Sewing

Bye Bye Love Bag - Front View
Bye Bye Love Bag - Front View

This bag is the Bye Bye Love bag from Sew Sweetness. I modified the pattern a bit in order to have the two-tone color on the bag. I also switched the inset zipper to the inside of the bag instead of the outside. I'd like to say that's because of some brilliant inspiration on my part, but it's actually because I didn't read the pattern very well and I got the wrong color zipper. I probably could have gotten away with a pink zipper on the outside, but I wasn't feeling it. I just switched it to the lining instead.

I used the Soft and Stable that Sara (of Sew Sweetness) recommends in the pattern. This was my first time sewing with it and it was interesting. For those who haven't sewed with it before, it's a stiff foam that is about 1/8" thick. It gives great body and support to the bag without overwhelming it. I'll definitely use it again with a bag like this that benefits from the structure. Due to the price (it's not too bad, but can add up if you're using this for many bags), I may experiment with interfacing and headliner foam from Joann's. I'll update if I do that and do a comparison.

Bye Bye Love Bag - Inside View
Bye Bye Love Bag - Inside View

This bag was more challenging than I thought it would be. In addition to using the Soft and Stable for the first time, I used the vinyl for the accents and upholstery fabric for the green and the lining. The pink lining fabric frayed horribly and I had to use my serger and a zigzag and it was still disinigrating around the edges. Beautiful, though and worth the hassle.

Because of all these challenges, I make more mistakes on this bag than I had on some of my other more recent bags. I chalked it up to a learning experience and am pretty pleased with the results overall.

I gave this to my sister-in-law for her birthday as I thought the colors would be perfect for her. Also, she's nice enough to look past some of the construction mistakes. :)

Have you gifted things to loved ones even though they weren't perfect? Or do you keep all the mistakes for yourself?

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Knit Dress - Full Outfit
Knit Dress - Full Outfit

My first finished to post to the blog! I'm so excited that I have a successful project to post about. :) This knit dress is McCall's M6073. It has a V neckline in both the front and the back and has three lengths: knee, midi, and maxi length. I wanted to use this fabric from my stash (it's a poly blend from... Fabric.com, maybe?) I only had 1.5 yd. and it was 45" width, so I eeked out as much length as I could, but couldn't even quite make it to the knee length. When I'm standing and there's no wind, it's not too short. :) Also, the fabric is sheer, so I have to have something under it. Therefore, there will be leggins worn with this every time.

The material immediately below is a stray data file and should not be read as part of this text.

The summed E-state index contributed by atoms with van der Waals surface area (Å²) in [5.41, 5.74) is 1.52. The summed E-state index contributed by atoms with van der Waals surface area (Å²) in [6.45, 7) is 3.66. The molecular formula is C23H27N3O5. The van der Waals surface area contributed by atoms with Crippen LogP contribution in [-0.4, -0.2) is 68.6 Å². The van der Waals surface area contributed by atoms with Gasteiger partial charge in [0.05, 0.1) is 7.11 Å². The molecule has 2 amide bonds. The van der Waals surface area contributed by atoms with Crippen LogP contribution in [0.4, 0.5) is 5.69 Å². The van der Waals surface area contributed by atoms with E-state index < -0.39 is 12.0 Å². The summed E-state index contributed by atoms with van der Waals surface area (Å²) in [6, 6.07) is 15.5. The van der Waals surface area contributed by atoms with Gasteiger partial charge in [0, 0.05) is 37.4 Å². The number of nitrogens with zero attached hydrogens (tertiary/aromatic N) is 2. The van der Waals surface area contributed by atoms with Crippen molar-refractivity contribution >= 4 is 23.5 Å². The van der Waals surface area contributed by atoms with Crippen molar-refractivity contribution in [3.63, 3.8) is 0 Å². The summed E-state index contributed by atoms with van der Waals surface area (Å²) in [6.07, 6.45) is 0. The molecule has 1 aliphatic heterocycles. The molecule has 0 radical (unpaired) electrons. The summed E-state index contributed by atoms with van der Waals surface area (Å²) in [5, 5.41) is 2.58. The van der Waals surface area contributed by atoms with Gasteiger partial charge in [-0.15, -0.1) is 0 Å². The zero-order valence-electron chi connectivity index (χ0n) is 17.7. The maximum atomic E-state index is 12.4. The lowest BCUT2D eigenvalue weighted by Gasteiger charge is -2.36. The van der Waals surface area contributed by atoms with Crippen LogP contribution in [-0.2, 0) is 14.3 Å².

I wasn't sure about this pattern at first because it seemed very loose and I wasn't sure if I'd would like it. However, it actually did flatter very nicely. I think that's mostly due to the drape of the very lightweight knit and the help of the elastic in both the shoulders and waist.

I did have to do a few alterations for this. Although my fabric was knit, it didn't have a great amount of stretch. I did a size 22 in the bust, grading to 24 for the waist and hips, then I did a 2" FBA. The fit was great overall. The FBA did give me a lot of gathers; in the future I may do a smaller FBA or none at all and let the deep V of the wrap take in some of the difference.

Knit Dress - Front View
Knit Dress - Front View

The photographer (aka: Mom) decided this was my "I'm a little teapot" pose. No one has ever asked me to model, can you believe that?! 😛

I struggled with the binding of the V neck because the pattern instructions made. no. sense. I was procrastinating utilizing last minute energy to finish this dress so I didn't want to take time to Google the "correct" way to do it. I found a way that worked and looks nice from the outside, but really kind of bad on the inside. I'm adding binding a V neck to my list of skills-to-learn.

Knit Dress - Back
Knit Dress - Back

To update my skill building for this post, I thought I show how I did the bust gathers for this piece. Gathering is basic skill, but when done unevenly, it can definitely add to the "home made" vs. "hand made" look.

I used a technique that I like to think of as "window curtain gathering" (yes, I totally made that up, if you couldn't tell) that helps me get more exact start/end when gathering between two points. Basically, I use two threads, knotted at the end to baste the gathers. One thread starts at the left and the other starts from the right. That way, I can pull on the unknotted ends, now on opposite sides of the gathered section. By doing it this way, there's no ungathered sections near the edge of the gathered sections.

Bust Gathers
Making Bust Gathers